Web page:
All College of Arts and Letters majors are urged to consult with their department adviser as soon as possible; they are required to meet with their department adviser within the first two semesters after declaration or change of major.
The Department of Philosophy offers a program of graduate studies leading to the Master of Arts degree. The purpose of the M.A. program in Philosophy is to provide students with rigorous advanced training in philosophical reasoning on philosophical topics. The program serves students who wish to go on to pursue Ph.D. work in Philosophy or other areas of advanced study; who seek skill development for professional careers such as teaching, law, business, and public service; and who seek personal enrichment through disciplined reflection on important and profound philosophical questions.
Nota bene: Anyone applying to do graduate work in Philosophy with the hope of eventually teaching Philosophy needs to be aware that there are currently many more candidates for positions in teaching philosophy than there are positions available.
Admission to Graduate Study
All students must satisfy the general requirements for admission to the university with classified graduate standing as described in Admission and Registration . To be considered for admission to the graduate program in the Department of Philosophy with classified status, an applicant must fulfill the following requirements:
- All students must hold a baccalaureate degree from an accredited U.S. institution or equivalent degree. The degree should be in the field of Philosophy.
- A minimum grade point average of 3.3 in upper division work in Philosophy with an overall minimum grade point average of 3.0 is required.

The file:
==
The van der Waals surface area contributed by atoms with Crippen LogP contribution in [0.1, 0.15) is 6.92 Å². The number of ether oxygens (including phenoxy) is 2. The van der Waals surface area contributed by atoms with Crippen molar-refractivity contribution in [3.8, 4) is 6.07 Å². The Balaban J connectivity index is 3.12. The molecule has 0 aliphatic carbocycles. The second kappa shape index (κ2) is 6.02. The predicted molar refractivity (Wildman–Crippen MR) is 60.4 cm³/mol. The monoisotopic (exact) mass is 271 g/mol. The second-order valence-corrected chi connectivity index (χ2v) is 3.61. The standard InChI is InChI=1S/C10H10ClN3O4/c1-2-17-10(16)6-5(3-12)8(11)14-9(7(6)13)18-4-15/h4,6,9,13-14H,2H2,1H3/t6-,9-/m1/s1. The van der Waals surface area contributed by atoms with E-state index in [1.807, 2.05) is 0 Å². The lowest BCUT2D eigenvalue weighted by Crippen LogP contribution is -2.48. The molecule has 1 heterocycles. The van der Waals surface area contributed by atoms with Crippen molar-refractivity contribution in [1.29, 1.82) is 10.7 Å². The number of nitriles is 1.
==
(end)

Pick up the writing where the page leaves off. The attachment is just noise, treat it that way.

Conditional admittance: Unusually promising students who do not meet all the above requirements may be accepted into the program with conditional status. Students who are accepted conditionally with 12-23 units of upper division Philosophy will be required to take additional units (beyond the 30 units required for the M.A. degree) to meet the minimum qualification of having earned 24 units of upper-division Philosophy before achieving classified standing. Applicants who have an overall grade point average of 2.85-2.99 and an average of 3.3 in upper-division Philosophy may be considered for conditional admittance.
Students applying for admission should electronically submit the university application available at http://www.calstate.edu/apply along with the application fee.
All applicants must submit admissions materials separately to SDSU Graduate Admissions and the Department of Philosophy.
The following materials should be submitted as a complete package directly to:
San Diego State University
San Diego, CA 92182-7416
- Official transcripts (in sealed envelopes) from all postsecondary institutions attended;
- Students who attended SDSU need only submit transcripts for work completed since last attendance.
- Students with international coursework must submit both the official transcript and proof of degree. If documents are in a language other than English, they must be accompanied by a certified English translation.
- GRE scores (http://www.ets.org SDSU institution code 4682);
- English language score, if the medium of instruction was in a language other than English (http://www.ets.org SDSU institution code 4682).
Department of Philosophy
The following admissions materials must be submitted electronically:
- Letter describing the applicant’s reasons for pursuing graduate study in Philosophy;
- Sample of the applicant’s writing (about 2,000 words) that provides evidence of a capacity for careful analytic thought;
- Two letters of recommendation;
- Curriculum vitae or resume.
For information regarding the admissions process, visit the department website at http://philosophy.sdsu.edu.